Diptyque Scented candles set
Here’s how to get your scented candles to burn longer
Did you know that scented candles are delicate as a flower? Follow these five tips to take care of them and extend their burn time.
You either love them or hate them. When it comes to scented candles, there's no in-between. While some can't get enough of them, others just get a headache. I fall into the first camp. During the winter months, I light my collection of candles right at nightfall. The more the merrier. But scented candles can be quite expensive. The models from Jo Malone and Fornasetti have certainly left a dent in my wallet. So, I always try to get the maximum out of them.
If your candles are burning unevenly, you're letting them burn too short the first time you light them. It’s a typical beginner's mistake. The entire wax surface or burning plate must be completely liquid the first time you use it before you extinguish the flame. If you don’t do this, the candle will burn downward in a narrow ridge, like a tunnel that keeps getting deeper and deeper. This wastes precious burn time.
The wick of a candle should never be too long. Signs that it’s got too long include black smoke, the flame flickering, the rim of the glass being covered with soot or the wick bending. In these cases, there’s only one solution: trim the wick with scissors to about 0.7 to 1 cm in length. If the wick ever breaks off, for example, if you cut it when it's dry or if it's simply too short after cutting, don’t worry. Simply heat the innermost part of the candle around the wick and then pour out the liquid wax. Et voilà, your candle is good to go.
In addition to choosing the right model, the location is also essential. Not all placements are equally suitable for a candle. It’s best to place it on a flat surface and at a safe distance from the wall. Otherwise, the candle will turn the wall black. The same goes for any shelving. If you do place the scented candle on a shelf, make sure it’s always at the top. Provided, of course, the shelf doesn’t reach all the way up to the ceiling. You should keep in mind that draughts also shorten the burn time of a candle. Circulating air causes the flame to flicker and the wax to melt irregularly.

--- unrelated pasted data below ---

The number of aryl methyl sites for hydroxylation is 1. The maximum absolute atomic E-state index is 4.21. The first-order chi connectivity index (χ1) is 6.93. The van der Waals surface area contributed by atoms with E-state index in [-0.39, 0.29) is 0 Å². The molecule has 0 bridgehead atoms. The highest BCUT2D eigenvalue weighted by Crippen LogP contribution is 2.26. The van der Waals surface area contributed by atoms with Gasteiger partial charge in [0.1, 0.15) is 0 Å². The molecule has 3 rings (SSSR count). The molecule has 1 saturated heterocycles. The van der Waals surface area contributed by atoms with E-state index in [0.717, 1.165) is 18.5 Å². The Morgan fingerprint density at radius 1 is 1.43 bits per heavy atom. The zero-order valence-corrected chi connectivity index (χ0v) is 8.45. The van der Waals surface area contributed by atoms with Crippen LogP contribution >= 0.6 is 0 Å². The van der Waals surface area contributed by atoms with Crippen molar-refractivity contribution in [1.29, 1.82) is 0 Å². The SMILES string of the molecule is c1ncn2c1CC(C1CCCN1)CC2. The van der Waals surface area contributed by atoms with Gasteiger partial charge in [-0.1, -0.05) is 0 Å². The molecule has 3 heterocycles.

Never blow out a candle. This causes the wick to continue to glow and smoke to form. If you’re unlucky, the wick will be too short the next time you want to light it (see Tip #2). Instead, use a candle snuffer to smother the flame soot-free and avoid any wax splatter. It also prevents the wick from continuing to burn.
If, like me, you don't own a candle snuffer, grab a toothpick instead. Use it to briefly press the wick into the liquid wax and immediately straighten it again. With this makeshift method, the candle also goes out without smoke.
Most candle jars are much too nice to throw away. You can either repurpose them or give them new life with wax granules and a wick. I usually go for the repurposing option. I like using them as make-up brush holders. You can also use them as a decorative storage solution for cotton swabs or cotton pads.
Before you start using the candle jar for something else, carefully scrape out any wax residue with a knife. Then pour in hot water. Be careful not to burn yourself. As soon as the melted wax floats on the surface of the water, remove it and clean up the residue with a paper towel or dish cloth. Repeat this process a second time so that the glass is flawless. Have fun decorating and filling the jars!
Do you have any other tips for scented candles? Let me know in the comments. Check out our range of scented candles here.
When I’m not exploring the depths of the sea as an open water diver, I enjoy plunging into the world of fashion. On the streets of Paris, Milan and New York is where I keep my eyes peeled for the latest trends. And I’ll show you how to take them from the catwalk to your everyday life.
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